Debate recently broke out in Ottawa over a motion pet forward by Mark Warawa, Member of Parliament for Langley (BC), that would have the Government of Canada take an official position on gender selection termination of pregnancy. This piece is not an attempt to endorse his motion. Frankly, I’m not sure how much this is an issue in a country like Canada, nor do I ever think it is advisable for a government to open doors to legislating on question of morality such as abortion. That said, Warawa has never made a secret of his perspective. He has long identified as ‘pro-life’. Where I will attempt to defend him is under the notion of free speech.
Warawa has been driven underground by a government that has embraced partisan interests over that of Canadians’ and that of democracy. First, his motion was denied at the subcommittee level, thus denying him the right to bring his motion before Parliament despite parliamentary experts testifying that there was no reason to prevent the action.
When Warawa attempted to protest in Parliament or petition the Speaker, he has been prevented and denounced as “rogue” by officials within his own party. The situation surrounding Warawa is not new. Parties of all stripes have long held the divisive opinions of back benchers down in the name of party unity. Earlier this year Bruce Hyer, Member of Parliament for Thunder Bay-Superior North (ON), was ejected by the New Democratic Party after choosing to vote in favour of ending the long-gun registry. However, in both the cases of Warawa and Hyer, their constituents were fully aware they held these positions. They were expected to take this message to Ottawa. The heavy-handed leadership of Prime Minister Stephen Harper and Leader of the Official Opposition Thomas Mulcair was not what the electorate voted for their individual ridings.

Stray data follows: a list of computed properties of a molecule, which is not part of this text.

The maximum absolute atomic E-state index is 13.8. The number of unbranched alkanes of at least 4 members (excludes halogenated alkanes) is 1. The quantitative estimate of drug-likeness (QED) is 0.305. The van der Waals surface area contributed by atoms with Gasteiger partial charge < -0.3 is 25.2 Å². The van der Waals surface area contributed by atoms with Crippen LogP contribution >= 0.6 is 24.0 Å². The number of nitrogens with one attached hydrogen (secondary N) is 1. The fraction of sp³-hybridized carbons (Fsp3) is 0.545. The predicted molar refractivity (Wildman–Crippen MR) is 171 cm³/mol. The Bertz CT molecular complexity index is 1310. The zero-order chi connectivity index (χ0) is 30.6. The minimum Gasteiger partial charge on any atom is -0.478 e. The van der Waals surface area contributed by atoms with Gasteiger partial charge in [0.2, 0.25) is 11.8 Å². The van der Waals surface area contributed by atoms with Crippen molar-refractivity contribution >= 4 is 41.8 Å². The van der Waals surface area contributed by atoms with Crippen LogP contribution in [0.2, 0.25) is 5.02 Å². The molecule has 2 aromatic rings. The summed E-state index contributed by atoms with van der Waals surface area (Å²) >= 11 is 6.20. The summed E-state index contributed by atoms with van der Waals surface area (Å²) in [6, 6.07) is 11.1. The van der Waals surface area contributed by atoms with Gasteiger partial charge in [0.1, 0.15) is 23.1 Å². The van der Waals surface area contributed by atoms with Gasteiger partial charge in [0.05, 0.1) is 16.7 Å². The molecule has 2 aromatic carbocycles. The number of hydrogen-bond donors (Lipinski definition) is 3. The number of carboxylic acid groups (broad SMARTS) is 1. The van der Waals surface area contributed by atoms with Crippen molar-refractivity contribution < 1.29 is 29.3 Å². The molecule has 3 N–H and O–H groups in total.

For the Liberal Party this has not been a great problem during the course of this sitting. That has more to do with the ability of Bob Rae than it does a lack of internal division. This previous weekend Bob Rae’s tenure as interim leader came to an end. Taking over is Justin Trudeau, who has signaled a similar position to that of the Harper and Mulcair. However, during the leadership contest, fellow candidate Martha Hall Findlay took a decidedly different approach. While she declared her opposition to Warawa’s motion, she said she would allow it to come before the house, because that is the job of an MP. As an individual who has always believed that the first job of a politician is to represent those that elect them directly, I welcomed Hall Findlay’s far more ‘liberal’ approach to back bench opinions. Closing up government further will only serve to alienate more and more Canadians. I sincerely hope that Trudeau heeds Hall Findlay’s advice. It could go a long way in helping re-unite a party coming off a contested leadership race.